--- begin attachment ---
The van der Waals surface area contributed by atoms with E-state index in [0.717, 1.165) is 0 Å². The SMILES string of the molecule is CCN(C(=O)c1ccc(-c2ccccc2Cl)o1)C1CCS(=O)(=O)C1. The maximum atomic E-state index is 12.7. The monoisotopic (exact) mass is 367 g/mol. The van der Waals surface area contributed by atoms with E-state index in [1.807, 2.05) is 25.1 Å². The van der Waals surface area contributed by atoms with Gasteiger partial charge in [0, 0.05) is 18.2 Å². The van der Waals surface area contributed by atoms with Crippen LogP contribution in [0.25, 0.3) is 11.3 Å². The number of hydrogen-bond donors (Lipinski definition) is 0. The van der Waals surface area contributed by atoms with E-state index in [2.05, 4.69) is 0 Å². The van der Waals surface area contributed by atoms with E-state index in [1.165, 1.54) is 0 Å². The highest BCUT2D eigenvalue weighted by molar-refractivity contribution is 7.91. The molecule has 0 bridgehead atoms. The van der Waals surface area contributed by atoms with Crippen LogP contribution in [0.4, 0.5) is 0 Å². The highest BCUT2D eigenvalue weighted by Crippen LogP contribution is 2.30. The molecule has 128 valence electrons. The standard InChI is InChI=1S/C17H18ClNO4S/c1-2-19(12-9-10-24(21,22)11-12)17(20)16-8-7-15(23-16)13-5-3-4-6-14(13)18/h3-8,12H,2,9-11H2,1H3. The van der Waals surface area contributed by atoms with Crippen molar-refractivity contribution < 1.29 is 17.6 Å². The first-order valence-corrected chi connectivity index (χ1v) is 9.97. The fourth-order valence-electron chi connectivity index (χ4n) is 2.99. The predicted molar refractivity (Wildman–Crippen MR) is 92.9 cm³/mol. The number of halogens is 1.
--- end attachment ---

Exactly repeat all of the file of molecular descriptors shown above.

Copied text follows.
The van der Waals surface area contributed by atoms with E-state index in [0.717, 1.165) is 0 Å². The SMILES string of the molecule is CCN(C(=O)c1ccc(-c2ccccc2Cl)o1)C1CCS(=O)(=O)C1. The maximum atomic E-state index is 12.7. The monoisotopic (exact) mass is 367 g/mol. The van der Waals surface area contributed by atoms with E-state index in [1.807, 2.05) is 25.1 Å². The van der Waals surface area contributed by atoms with Gasteiger partial charge in [0, 0.05) is 18.2 Å². The van der Waals surface area contributed by atoms with Crippen LogP contribution in [0.25, 0.3) is 11.3 Å². The number of hydrogen-bond donors (Lipinski definition) is 0. The van der Waals surface area contributed by atoms with E-state index in [2.05, 4.69) is 0 Å². The van der Waals surface area contributed by atoms with E-state index in [1.165, 1.54) is 0 Å². The highest BCUT2D eigenvalue weighted by molar-refractivity contribution is 7.91. The molecule has 0 bridgehead atoms. The van der Waals surface area contributed by atoms with Crippen LogP contribution in [0.4, 0.5) is 0 Å². The highest BCUT2D eigenvalue weighted by Crippen LogP contribution is 2.30. The molecule has 128 valence electrons. The standard InChI is InChI=1S/C17H18ClNO4S/c1-2-19(12-9-10-24(21,22)11-12)17(20)16-8-7-15(23-16)13-5-3-4-6-14(13)18/h3-8,12H,2,9-11H2,1H3. The van der Waals surface area contributed by atoms with Crippen molar-refractivity contribution < 1.29 is 17.6 Å². The first-order valence-corrected chi connectivity index (χ1v) is 9.97. The fourth-order valence-electron chi connectivity index (χ4n) is 2.99. The predicted molar refractivity (Wildman–Crippen MR) is 92.9 cm³/mol. The number of halogens is 1.